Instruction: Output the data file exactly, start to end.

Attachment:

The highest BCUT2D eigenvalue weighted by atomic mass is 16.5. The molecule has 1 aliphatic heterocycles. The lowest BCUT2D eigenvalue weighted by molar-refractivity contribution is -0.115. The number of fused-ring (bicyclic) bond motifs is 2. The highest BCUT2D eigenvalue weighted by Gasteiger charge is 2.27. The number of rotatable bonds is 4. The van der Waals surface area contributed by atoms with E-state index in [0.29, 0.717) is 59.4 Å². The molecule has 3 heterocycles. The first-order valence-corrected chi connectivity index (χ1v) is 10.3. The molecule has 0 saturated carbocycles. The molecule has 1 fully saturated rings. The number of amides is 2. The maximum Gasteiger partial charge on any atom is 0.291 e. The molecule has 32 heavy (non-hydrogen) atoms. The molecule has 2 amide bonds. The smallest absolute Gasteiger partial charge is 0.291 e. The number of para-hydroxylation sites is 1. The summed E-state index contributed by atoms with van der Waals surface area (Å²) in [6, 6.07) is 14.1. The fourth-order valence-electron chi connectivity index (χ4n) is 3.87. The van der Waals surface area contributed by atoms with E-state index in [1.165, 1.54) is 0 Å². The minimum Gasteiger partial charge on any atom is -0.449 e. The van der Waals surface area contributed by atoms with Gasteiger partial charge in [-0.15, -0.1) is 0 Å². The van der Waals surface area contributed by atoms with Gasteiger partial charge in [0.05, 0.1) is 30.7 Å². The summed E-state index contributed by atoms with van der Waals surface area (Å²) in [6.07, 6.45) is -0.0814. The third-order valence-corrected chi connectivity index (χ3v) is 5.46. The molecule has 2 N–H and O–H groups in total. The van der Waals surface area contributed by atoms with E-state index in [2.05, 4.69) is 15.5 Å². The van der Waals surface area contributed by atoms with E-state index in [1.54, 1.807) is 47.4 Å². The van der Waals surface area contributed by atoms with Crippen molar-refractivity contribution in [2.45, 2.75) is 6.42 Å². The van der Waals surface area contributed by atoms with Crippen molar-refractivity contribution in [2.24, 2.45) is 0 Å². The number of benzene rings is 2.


The highest BCUT2D eigenvalue weighted by atomic mass is 16.5. The molecule has 1 aliphatic heterocycles. The lowest BCUT2D eigenvalue weighted by molar-refractivity contribution is -0.115. The number of fused-ring (bicyclic) bond motifs is 2. The highest BCUT2D eigenvalue weighted by Gasteiger charge is 2.27. The number of rotatable bonds is 4. The van der Waals surface area contributed by atoms with E-state index in [0.29, 0.717) is 59.4 Å². The molecule has 3 heterocycles. The first-order valence-corrected chi connectivity index (χ1v) is 10.3. The molecule has 0 saturated carbocycles. The molecule has 1 fully saturated rings. The number of amides is 2. The maximum Gasteiger partial charge on any atom is 0.291 e. The molecule has 32 heavy (non-hydrogen) atoms. The molecule has 2 amide bonds. The smallest absolute Gasteiger partial charge is 0.291 e. The number of para-hydroxylation sites is 1. The summed E-state index contributed by atoms with van der Waals surface area (Å²) in [6, 6.07) is 14.1. The fourth-order valence-electron chi connectivity index (χ4n) is 3.87. The van der Waals surface area contributed by atoms with E-state index in [1.165, 1.54) is 0 Å². The minimum Gasteiger partial charge on any atom is -0.449 e. The van der Waals surface area contributed by atoms with Gasteiger partial charge in [-0.15, -0.1) is 0 Å². The van der Waals surface area contributed by atoms with Gasteiger partial charge in [0.05, 0.1) is 30.7 Å². The summed E-state index contributed by atoms with van der Waals surface area (Å²) in [6.07, 6.45) is -0.0814. The third-order valence-corrected chi connectivity index (χ3v) is 5.46. The molecule has 2 N–H and O–H groups in total. The van der Waals surface area contributed by atoms with E-state index in [2.05, 4.69) is 15.5 Å². The van der Waals surface area contributed by atoms with E-state index in [1.54, 1.807) is 47.4 Å². The van der Waals surface area contributed by atoms with Crippen molar-refractivity contribution in [2.45, 2.75) is 6.42 Å². The van der Waals surface area contributed by atoms with Crippen molar-refractivity contribution in [2.24, 2.45) is 0 Å². The number of benzene rings is 2.